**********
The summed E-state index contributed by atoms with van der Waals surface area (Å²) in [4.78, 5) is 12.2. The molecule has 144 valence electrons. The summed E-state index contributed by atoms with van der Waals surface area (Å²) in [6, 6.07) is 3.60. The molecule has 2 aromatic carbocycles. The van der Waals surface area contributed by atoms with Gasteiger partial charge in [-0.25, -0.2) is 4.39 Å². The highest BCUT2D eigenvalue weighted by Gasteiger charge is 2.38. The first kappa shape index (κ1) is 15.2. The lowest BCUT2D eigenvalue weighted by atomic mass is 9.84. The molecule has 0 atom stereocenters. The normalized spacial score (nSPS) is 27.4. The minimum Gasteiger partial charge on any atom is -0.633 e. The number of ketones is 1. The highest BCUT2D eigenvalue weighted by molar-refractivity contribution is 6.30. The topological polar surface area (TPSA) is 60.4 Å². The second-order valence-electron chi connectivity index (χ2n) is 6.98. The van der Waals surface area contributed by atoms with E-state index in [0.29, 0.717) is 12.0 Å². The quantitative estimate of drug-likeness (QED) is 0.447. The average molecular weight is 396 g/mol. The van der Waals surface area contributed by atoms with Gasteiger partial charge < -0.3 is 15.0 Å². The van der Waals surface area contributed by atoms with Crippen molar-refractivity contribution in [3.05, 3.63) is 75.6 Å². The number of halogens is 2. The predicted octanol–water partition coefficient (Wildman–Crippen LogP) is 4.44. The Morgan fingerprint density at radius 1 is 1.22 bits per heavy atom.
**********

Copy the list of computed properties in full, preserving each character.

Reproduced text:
The summed E-state index contributed by atoms with van der Waals surface area (Å²) in [4.78, 5) is 12.2. The molecule has 144 valence electrons. The summed E-state index contributed by atoms with van der Waals surface area (Å²) in [6, 6.07) is 3.60. The molecule has 2 aromatic carbocycles. The van der Waals surface area contributed by atoms with Gasteiger partial charge in [-0.25, -0.2) is 4.39 Å². The highest BCUT2D eigenvalue weighted by Gasteiger charge is 2.38. The first kappa shape index (κ1) is 15.2. The lowest BCUT2D eigenvalue weighted by atomic mass is 9.84. The molecule has 0 atom stereocenters. The normalized spacial score (nSPS) is 27.4. The minimum Gasteiger partial charge on any atom is -0.633 e. The number of ketones is 1. The highest BCUT2D eigenvalue weighted by molar-refractivity contribution is 6.30. The topological polar surface area (TPSA) is 60.4 Å². The second-order valence-electron chi connectivity index (χ2n) is 6.98. The van der Waals surface area contributed by atoms with E-state index in [0.29, 0.717) is 12.0 Å². The quantitative estimate of drug-likeness (QED) is 0.447. The average molecular weight is 396 g/mol. The van der Waals surface area contributed by atoms with Gasteiger partial charge < -0.3 is 15.0 Å². The van der Waals surface area contributed by atoms with Crippen molar-refractivity contribution in [3.05, 3.63) is 75.6 Å². The number of halogens is 2. The predicted octanol–water partition coefficient (Wildman–Crippen LogP) is 4.44. The Morgan fingerprint density at radius 1 is 1.22 bits per heavy atom.